DOI: 10.1002/alz.079088 ISSN: 1552-5260

Burden of cerebral small vessel disease modifies relationship between some plasma Abeta 42/40 assays, but not p‐tau181 assays, with amyloid PET

Orit H. Lesman‐Segev, Renaud La Joie, Yael Rozen, Anat Leibovici, Abigail Livny, Kristine Yaffe, Michael S. W. Weiner, Lisa C Silbert, Leslie M. Shaw, Raquel C. Gardner
  • Psychiatry and Mental health
  • Cellular and Molecular Neuroscience
  • Geriatrics and Gerontology
  • Neurology (clinical)
  • Developmental Neuroscience
  • Health Policy
  • Epidemiology



We aimed to determine if burden of cerebral small vessel disease (CSVD) modifies the relationship of plasma amyloid‐beta (Abeta) 42/40 ratio and/or plasma p‐tau 181 with amyloid PET.


We studied N = 100 participants from the Alzheimer’s Disease Neuroimaging Initiative with 1) Abeta‐42/40 biomarker levels using Quanterix SIMOA (Quanterix), Washington University Mass Spectroscopy (WashU), Simoa HD‐X 4Plex, Roche Elecsys, Shimadzu Mass Spectroscopy, and Gothenburg Mass Spectroscopy, 2) p‐tau181 plasma biomarker levels using Lumipluse G, Roche Elecsys, Simoa p‐tau181V2 Advantage (Simoa Advntage), Simoa p‐tau181, 3) MRI brain, and 4) amyloid‐PET. We stratified by CSVD bruden tertile (calculated from total white matter FLAIR hyperintensity volume). Amyloid positivity was defined as standardized uptake value ratio ≥ 1.11 for florbetapir PET scans. We used box plots to visualize plasma Abeta‐42/40 and p‐tau181 levels stratified by Amyloid‐PET positivity and CSVD tertile. Using logistic regression models, we tested for an interaction between CSVD and plasma Abeta‐42/40 ratio or p‐tau181 on amyloid PET positivity in unadjusted models and models adjusted for age, Clinical Dementia Rating, and presence of ≥1 apolipoprotein E4 allele (ApoE4+).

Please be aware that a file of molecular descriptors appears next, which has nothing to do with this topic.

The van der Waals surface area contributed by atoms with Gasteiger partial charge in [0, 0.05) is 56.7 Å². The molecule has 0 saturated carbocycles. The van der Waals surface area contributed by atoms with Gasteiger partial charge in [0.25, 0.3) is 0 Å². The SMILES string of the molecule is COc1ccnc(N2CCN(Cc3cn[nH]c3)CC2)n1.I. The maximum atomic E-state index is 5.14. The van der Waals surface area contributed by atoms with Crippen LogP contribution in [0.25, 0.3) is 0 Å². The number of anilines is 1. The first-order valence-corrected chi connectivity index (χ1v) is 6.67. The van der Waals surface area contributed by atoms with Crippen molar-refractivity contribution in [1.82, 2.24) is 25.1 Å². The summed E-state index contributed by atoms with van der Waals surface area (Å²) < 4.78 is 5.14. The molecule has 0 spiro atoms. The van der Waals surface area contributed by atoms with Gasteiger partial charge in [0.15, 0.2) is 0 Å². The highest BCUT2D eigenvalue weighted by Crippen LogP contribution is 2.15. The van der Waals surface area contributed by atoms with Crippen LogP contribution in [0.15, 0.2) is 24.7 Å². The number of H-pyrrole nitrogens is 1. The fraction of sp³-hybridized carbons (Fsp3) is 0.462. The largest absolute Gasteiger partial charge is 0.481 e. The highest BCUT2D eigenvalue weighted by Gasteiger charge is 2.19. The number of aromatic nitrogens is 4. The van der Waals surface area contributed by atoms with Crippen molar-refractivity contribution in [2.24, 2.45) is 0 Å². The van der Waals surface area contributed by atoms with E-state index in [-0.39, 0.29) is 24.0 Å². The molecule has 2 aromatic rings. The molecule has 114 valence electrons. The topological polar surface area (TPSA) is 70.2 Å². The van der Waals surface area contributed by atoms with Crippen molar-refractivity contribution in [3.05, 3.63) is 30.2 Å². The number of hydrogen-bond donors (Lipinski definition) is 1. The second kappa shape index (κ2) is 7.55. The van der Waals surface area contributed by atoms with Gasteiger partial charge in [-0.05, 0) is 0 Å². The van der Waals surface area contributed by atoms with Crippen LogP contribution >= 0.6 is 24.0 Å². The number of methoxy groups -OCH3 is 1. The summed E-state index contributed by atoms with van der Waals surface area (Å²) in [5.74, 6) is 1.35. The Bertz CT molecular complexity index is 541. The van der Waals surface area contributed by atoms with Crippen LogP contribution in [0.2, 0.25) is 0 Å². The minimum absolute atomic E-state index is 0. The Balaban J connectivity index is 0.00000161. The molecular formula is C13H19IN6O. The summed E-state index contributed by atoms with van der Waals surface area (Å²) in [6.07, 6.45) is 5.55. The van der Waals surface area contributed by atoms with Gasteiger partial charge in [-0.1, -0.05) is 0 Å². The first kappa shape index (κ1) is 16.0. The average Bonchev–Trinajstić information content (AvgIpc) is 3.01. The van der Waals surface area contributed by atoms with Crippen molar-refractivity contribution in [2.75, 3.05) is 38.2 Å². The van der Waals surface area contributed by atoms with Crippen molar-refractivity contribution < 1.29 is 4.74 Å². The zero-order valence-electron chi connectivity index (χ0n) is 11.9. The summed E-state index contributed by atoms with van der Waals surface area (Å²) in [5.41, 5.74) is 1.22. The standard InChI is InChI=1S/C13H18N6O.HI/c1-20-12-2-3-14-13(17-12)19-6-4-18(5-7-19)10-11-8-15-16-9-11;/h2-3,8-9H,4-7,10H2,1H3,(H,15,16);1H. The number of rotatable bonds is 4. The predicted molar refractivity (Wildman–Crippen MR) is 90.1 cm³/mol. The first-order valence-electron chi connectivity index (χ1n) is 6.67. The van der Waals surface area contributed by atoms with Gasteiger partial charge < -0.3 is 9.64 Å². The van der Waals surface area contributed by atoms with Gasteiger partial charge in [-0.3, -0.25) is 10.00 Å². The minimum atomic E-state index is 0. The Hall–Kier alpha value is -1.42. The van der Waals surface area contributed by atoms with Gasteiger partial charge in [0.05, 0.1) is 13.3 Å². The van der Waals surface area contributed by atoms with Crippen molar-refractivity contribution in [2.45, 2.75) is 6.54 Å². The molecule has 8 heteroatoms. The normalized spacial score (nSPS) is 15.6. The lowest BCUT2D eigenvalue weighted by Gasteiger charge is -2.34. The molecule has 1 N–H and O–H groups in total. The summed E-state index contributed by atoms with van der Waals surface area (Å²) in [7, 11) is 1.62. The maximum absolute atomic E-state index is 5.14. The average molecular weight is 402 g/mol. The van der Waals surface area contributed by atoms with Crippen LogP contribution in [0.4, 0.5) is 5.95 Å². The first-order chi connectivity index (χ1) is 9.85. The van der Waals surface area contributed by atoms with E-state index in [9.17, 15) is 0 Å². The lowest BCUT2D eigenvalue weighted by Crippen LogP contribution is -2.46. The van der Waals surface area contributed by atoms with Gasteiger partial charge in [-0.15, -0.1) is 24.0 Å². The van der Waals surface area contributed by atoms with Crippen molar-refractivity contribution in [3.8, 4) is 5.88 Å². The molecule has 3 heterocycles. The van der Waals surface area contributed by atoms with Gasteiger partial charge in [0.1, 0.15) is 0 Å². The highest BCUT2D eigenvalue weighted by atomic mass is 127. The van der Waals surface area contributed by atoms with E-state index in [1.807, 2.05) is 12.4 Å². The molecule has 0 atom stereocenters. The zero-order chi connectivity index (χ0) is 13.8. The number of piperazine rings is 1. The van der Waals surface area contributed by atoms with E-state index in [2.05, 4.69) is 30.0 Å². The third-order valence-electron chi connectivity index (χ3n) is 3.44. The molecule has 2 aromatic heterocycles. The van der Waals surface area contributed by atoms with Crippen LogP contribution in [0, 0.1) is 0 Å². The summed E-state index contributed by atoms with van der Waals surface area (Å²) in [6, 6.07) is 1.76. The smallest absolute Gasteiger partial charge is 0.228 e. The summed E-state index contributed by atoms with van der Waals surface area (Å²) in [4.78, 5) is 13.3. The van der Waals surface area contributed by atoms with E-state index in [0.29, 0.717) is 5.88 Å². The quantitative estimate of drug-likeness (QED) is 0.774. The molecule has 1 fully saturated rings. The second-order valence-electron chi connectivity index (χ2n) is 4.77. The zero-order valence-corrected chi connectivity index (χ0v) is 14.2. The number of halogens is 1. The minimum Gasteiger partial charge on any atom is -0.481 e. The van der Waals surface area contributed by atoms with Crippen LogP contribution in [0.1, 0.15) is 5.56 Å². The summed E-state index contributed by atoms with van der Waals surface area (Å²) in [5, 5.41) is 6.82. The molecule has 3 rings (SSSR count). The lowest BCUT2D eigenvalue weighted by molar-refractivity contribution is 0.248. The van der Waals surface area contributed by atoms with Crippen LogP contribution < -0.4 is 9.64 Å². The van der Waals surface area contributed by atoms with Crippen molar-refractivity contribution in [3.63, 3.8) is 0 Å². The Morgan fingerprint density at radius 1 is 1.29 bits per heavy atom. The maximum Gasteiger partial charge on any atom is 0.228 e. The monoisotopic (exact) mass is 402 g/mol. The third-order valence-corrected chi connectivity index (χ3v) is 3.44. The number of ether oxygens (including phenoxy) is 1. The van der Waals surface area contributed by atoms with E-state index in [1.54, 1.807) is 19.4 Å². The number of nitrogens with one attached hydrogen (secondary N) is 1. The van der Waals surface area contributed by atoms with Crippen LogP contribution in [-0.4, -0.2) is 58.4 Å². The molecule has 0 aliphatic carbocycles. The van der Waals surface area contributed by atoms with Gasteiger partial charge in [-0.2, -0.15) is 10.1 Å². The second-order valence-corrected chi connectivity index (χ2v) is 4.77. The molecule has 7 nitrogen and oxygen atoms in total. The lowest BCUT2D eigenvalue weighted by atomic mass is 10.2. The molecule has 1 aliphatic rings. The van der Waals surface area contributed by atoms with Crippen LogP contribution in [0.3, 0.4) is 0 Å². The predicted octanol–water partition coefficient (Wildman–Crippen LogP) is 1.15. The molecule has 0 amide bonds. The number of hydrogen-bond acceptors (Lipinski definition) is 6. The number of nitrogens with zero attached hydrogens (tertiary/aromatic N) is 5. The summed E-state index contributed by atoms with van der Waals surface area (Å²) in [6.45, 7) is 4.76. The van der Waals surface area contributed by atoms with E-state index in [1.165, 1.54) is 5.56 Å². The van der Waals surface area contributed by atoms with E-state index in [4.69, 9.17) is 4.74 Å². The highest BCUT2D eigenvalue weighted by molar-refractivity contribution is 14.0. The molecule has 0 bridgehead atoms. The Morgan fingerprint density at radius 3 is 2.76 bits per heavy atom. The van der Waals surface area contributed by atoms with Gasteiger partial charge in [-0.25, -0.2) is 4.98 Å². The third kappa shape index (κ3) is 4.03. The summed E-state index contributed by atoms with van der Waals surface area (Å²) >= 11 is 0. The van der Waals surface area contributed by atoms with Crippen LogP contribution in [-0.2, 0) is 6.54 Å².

The cohort had an average age of 77 years, was 56% female, 50% cognitively normal, and 42% ApoE4+ (Table1). We found significant interactions between CSVD and plasma Abeta‐42/40 ratio on amyloid‐PET positivity for Quanterix (raw/adjusted: p = 0.035/p = 0.049), Simoa HD‐Plex (p = 0.047/p = 0.047), and Gothenburg assays (p = 0.026/p = 0.030), with worst discrimination between amyloid‐PET positivity among participants with highest CSVD burden (Figure1A). The Quanterix and Gothenburg assay demonstrated near total overlap between amyloid‐PET positive vs. negative groups at the highest tertile of CSVD. No significant interaction was found between CSVD and any plasma p‐tau181 assay on amyloid‐PET positivity (all p>0.2, Figure1B).


Our findings suggest that individuals with a high burden of CSVD are at risk for incorrect Abeta‐42/40 ratio on certain assay platforms but not others. No interaction was found between CSVD and any plasma p‐tau181 assay on amyloid‐PET positivity. Further research in diverse cohorts with a high burden of CSVD is warranted to inform appropriate use of these blood assays and unravel mechanisms of this unexpected finding.

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